Grey cat eating from a food bowl

Any cat with cancer will need a high-quality diet.

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How to feed a cat with skin cancer

By Dr. Liz Barton MA, VetMB, MRCVS Veterinarian

Updated on the

If your cat has skin cancer, what they eat can be crucial to helping them win the fight against this disease.

Depending on what your cat's diet is, it may or may not be necessary to change what they eat if they have skin cancer. The main aim is to give your pet a high-quality diet, one that's low in carbohydrates, as the article explains.

How long does a cat live with skin cancer?

Skin cancer does not go away in cats and, without treatment, the cancer is likely to spread and increase in size. Some cancers can also spread (metastasise) elsewhere in the body. How long your cat lives with skin cancer depends on the type of cancer. Some treatments can be curative, and after treatment your cat will lead a normal life if the cancer is cleared. The most invasive types of skin cancer may shorten your cat’s life to a few months, but thankfully these cancers are rare. Your vet will need to take a skin biopsy before they can advise what type of cancer is present, what treatment is needed and how long your cat is likely to live.

What does skin cancer on a cat look like?

Different types of skin cancer can look quite variable. Scabs and sores on the tips of the ears – especially in white cats – are often due to a cancer that is known as squamous cell carcinoma. Some cancers appear as single, non-healing, moist wounds and sores on the skin. Others can appear very diffuse across the body as lumps or sores. Some skin cancers may be associated with the nail bed and toes.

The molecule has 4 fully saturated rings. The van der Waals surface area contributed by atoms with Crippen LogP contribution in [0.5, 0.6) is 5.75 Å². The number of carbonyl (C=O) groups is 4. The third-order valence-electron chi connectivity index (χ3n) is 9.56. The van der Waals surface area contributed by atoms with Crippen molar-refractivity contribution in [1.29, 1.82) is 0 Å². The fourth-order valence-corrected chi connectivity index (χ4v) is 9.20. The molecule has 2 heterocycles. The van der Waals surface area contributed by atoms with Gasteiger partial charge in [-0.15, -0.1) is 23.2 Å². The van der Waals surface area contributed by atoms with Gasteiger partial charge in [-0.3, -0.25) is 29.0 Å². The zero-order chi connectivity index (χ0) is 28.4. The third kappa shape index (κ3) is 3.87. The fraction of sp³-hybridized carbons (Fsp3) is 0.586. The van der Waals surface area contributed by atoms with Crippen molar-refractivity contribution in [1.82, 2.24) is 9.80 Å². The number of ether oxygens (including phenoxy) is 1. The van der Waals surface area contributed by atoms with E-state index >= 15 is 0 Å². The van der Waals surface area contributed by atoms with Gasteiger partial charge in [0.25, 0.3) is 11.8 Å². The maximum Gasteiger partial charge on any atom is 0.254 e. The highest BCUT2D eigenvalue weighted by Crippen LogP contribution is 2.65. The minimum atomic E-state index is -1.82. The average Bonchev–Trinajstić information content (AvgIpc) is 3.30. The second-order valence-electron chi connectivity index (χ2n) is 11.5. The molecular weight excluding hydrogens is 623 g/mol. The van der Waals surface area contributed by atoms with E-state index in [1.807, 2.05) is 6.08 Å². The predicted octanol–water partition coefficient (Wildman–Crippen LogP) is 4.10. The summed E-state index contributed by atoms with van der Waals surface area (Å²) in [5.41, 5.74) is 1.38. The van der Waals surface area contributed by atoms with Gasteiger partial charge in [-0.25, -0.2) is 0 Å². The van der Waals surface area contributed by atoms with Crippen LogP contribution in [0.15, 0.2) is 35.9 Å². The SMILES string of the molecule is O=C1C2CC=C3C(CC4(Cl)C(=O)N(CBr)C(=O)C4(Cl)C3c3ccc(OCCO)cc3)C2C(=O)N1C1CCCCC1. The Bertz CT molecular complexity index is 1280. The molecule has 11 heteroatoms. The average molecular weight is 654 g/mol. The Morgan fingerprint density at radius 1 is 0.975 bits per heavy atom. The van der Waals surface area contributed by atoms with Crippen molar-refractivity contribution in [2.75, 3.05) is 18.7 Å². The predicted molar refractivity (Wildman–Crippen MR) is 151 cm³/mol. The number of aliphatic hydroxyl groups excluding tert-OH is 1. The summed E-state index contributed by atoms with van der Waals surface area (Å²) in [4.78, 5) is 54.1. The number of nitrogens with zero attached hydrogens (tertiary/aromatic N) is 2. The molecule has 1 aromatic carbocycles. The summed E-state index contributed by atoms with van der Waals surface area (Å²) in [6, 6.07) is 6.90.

How fast does cancer spread in cats?

How quickly a cancer spreads depends on the type of cancer. Some, such as squamous cell carcinomas, spread very slowly. Others, such as lymphoma, tend to spread around the body very quickly and may already be generalised before they are diagnosed.

How do you treat a cat with cancer?

The type of treatment for cancer depends on the type of cancer. Some may require surgery, possibly with follow-up radiotherapy, light therapy or chemotherapy. Lymphoma tends to be treated with chemotherapy. With all cancer treatment in animals, it’s important to recognise the main aim is to maximise their quality of life for as long as possible. This is slightly different from human cancer treatment, which usually aims to preserve length of life. Cancer treatment in animals therefore tends to be less aggressive, with fewer side effects, than in people.

What do you feed a cat with skin cancer?

Any cat with cancer will need a high-quality diet, as the cancer will be consuming calories and can cause weight loss. This is particularly true of large, generalised or rapidly growing cancers. Treatment, such as surgery or chemotherapy, can also affect the health of the gut, so an easily digestible diet will reduce the risk of stomach upsets. Cats' diets should contain high levels of protein and fat, and lower levels of carbohydrate. Tumour cells preferentially consume carbohydrates, so it’s a good time to reduce the cereal content of your cat’s diet, if their usual food has a high-carb content.

Supplementing a cats' diet with essential fatty acids and antioxidants formulated for improving skin health in cats will also help the skin immunity to stay strong and fight the cancer. The cancer or treatment may make your cat more picky with their food, so adding in high-quality, tasty proteins such as tuna can help.

When should I see a vet?

The earlier you see a vet, the quicker your cat can get the diagnosis and treatment to reduce the spread of the cancer. If your cat has crusting ears or nails, non-healing wounds or unusual skin break outs, then it’s best to see a vet as soon as possible.

What should I ask a vet about the best diet for a cat with skin cancer?

When you see a vet, they may recommend keeping your cat on the same diet, if it is good quality and your cat enjoys it. If your cat is losing weight, the first step may be to simply increase the amount they are eating. If your cat becomes unwell with vomiting or diarrhoea – for example when they are having chemotherapy treatment – your vet may recommend a more easily digestible, bland diet. They may also recommend changes to feeding habits, such as having food little and often rather than big meals. Your vet will also be able to advise on suitable skin supplements for your cat.

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